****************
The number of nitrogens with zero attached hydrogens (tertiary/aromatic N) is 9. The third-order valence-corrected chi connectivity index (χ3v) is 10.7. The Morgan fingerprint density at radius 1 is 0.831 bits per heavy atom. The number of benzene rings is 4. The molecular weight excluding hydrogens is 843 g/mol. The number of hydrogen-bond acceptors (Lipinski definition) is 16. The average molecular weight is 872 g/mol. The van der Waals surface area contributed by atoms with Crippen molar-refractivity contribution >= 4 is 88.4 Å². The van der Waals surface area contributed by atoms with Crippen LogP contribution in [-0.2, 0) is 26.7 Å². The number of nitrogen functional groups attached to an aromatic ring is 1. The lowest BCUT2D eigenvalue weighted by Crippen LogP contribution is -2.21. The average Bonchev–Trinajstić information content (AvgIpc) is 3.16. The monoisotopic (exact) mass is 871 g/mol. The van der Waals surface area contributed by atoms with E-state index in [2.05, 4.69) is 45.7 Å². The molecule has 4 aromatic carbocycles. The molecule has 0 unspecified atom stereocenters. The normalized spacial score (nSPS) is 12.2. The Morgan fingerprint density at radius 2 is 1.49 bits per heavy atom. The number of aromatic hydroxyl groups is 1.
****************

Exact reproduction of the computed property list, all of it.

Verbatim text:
The number of nitrogens with zero attached hydrogens (tertiary/aromatic N) is 9. The third-order valence-corrected chi connectivity index (χ3v) is 10.7. The Morgan fingerprint density at radius 1 is 0.831 bits per heavy atom. The number of benzene rings is 4. The molecular weight excluding hydrogens is 843 g/mol. The number of hydrogen-bond acceptors (Lipinski definition) is 16. The average molecular weight is 872 g/mol. The van der Waals surface area contributed by atoms with Crippen molar-refractivity contribution >= 4 is 88.4 Å². The van der Waals surface area contributed by atoms with Crippen LogP contribution in [-0.2, 0) is 26.7 Å². The number of nitrogen functional groups attached to an aromatic ring is 1. The lowest BCUT2D eigenvalue weighted by Crippen LogP contribution is -2.21. The average Bonchev–Trinajstić information content (AvgIpc) is 3.16. The monoisotopic (exact) mass is 871 g/mol. The van der Waals surface area contributed by atoms with E-state index in [2.05, 4.69) is 45.7 Å². The molecule has 4 aromatic carbocycles. The molecule has 0 unspecified atom stereocenters. The normalized spacial score (nSPS) is 12.2. The Morgan fingerprint density at radius 2 is 1.49 bits per heavy atom. The number of aromatic hydroxyl groups is 1.